Elemental View Boasts Innovative New Instrument At EMPAC’s Concert Hall This October

“Elemental View,” an innovative orchestral piece performed by Ellen Fullman and The Living Earth Show, will host a performance on October 24 at Rensselaer Polytechnic Institute’s EMPAC Concert Hall.

Ellen Fullman and her Long String Instrument
Photo: Robert Szkolnicki

“Elemental View” is a work in six movements by pioneering composer Ellen Fullman. She wrote it for her Long String Instrument, which she designed in 1980. The instrument is installed in an industrial sized space with 136 strings, tuned and configured precisely for this piece. Through this instrument, the piece immerses the audience, akin to standing inside a giant musical instrument. The result is music both ancient and utterly new, environmental, and with a folk-like orchestral sound. Fullman performs the piece with The Living Earth Show, who hold a multi-season residency at EMPAC.

Fullman’s Long String Instrument boasts strings from wall-to-wall of the gymnasium-like space. She plucks, bows, and glides her fingers across the strings lengthwise to create sound, as it reverberates through the hall. As she walks along the strings, tones unfold at different rates in proportion to string length, creating a wave of different musical undertones. Further, the notation for the Long String Instrument consists of indications of both tempo and spacial movement for the artist, as specific harmonies and tones emerge at different locations along the length of the strings.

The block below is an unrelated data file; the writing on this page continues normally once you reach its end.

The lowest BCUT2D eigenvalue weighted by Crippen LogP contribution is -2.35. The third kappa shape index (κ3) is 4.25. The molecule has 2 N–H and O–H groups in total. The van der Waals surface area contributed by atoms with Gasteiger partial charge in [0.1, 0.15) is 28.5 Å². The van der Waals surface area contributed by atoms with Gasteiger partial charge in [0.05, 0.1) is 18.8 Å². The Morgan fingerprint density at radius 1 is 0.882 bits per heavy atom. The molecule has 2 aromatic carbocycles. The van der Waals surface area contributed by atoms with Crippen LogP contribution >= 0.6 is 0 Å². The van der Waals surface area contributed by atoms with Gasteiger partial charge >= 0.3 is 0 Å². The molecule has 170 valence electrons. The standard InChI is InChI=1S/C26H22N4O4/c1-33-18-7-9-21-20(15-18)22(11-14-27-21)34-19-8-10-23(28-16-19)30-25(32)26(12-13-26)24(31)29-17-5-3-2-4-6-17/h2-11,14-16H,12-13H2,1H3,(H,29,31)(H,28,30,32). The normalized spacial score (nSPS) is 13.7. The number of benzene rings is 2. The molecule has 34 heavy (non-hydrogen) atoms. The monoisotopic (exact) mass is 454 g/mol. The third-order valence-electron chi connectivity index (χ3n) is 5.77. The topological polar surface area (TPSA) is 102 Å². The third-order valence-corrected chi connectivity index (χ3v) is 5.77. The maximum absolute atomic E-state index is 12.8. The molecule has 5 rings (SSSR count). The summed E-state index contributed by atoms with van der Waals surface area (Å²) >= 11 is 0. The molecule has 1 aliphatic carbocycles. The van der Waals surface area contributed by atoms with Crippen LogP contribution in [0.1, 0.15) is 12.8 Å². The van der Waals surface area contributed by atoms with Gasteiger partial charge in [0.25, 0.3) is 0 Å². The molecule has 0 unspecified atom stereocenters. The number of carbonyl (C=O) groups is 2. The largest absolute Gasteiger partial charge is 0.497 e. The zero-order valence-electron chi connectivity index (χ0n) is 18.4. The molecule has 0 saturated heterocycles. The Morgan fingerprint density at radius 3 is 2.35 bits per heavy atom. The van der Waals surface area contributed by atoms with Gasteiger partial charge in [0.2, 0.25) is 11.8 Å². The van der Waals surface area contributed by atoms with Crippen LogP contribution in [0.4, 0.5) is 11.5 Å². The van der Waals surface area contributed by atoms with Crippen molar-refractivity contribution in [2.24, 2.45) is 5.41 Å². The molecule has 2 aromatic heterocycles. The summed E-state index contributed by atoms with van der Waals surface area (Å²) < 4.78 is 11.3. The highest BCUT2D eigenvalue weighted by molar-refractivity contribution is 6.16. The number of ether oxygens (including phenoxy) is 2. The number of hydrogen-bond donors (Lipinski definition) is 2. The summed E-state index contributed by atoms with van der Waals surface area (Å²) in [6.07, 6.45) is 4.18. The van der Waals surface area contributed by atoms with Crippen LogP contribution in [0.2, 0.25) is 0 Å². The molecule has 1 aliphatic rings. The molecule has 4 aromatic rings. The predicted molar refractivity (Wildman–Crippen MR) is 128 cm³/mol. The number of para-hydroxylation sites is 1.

Invention and discovery are key features of Fullman’s display, as she shows off multiple custom tools to produce new sounds. Fullman designed and created the box bow, shovelette, and shoveler, which play three, six, or nine strings at once. Varying techniques with these tools produce ringing or closed sounds, as Fullman and her ensemble move through the instrument.

Ellen Fullman and The Living Earth Show perform Elemental View

In addition to the Long String Instrument, Fullman and The Living Earth Show include more traditional musical techniques. In movements such as “Environmental Memory,” the group uses Travis Andrew’s guitar, as well as Andy Meyerson’s native percussion skills on pieces of the Long String Instrument.

The presentation continues The Living Earth Show’s multi-season residency at EMPAC, showing engaging, large-scale art and working closely alongside artists. The Living Earth Show functions as a megaphone and canvas for the world’s most progressive artists, pushing the boundaries of technical and artistic possibility. The group amplifies voices, perspectives, and bodies previously excluded while showcasing exciting art to the community.

“Elemental View” will be performed at EMPAC Concert Hall on October 24 at 8PM. Tickets and more information are available here.

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